Syria Debate Hits Budget Negotiations

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Prior to the start of the hearing on authorizing use of military force in Syria, a Code Pink protester at the Senate Foreign Relations Committee.

The debate in Congress this week over whether to give President Obama authorization to take military action in Syria crowded out talk of economic issues like funding the government, raising the debt limit, picking a new boss at Federal Reserve and immigration reform.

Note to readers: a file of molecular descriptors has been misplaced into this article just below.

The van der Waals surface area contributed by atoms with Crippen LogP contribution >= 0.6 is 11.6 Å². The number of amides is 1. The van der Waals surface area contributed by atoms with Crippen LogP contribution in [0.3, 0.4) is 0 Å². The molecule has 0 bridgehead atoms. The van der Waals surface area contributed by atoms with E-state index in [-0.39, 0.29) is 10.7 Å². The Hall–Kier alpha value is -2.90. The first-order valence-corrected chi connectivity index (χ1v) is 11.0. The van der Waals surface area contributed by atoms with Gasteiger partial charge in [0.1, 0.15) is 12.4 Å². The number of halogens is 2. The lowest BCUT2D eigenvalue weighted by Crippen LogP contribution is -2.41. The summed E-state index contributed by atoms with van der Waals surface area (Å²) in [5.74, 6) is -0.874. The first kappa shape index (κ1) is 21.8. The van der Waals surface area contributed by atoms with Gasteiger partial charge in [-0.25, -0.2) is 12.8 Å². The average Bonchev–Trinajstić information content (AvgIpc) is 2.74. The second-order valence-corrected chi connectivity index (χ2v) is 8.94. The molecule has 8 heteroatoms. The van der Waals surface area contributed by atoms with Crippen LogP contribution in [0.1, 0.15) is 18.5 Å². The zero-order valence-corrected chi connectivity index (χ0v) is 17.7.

That trend is likely to continue as discussions and pending votes stay front and center over the next few weeks.

This week on Money Talking, regular contributor Rana Foroohar from Time magazine and Ben White from Politico weigh in on Syria's effect on the U.S. economy, budget negotiations and critical parts of President Obama's economic agenda.

 White says the Syria debate changes the timetable for budget negotiations, pushing back a discussion of the debt ceiling and other issues.

Foroohar says if the U.S. were to engage in long-term military operations in Syria, some Republican lawmakers may want to open up some sequester funds.

"You would have a situation where you couldn't be doing military cuts at the same time you're doing military action," she said.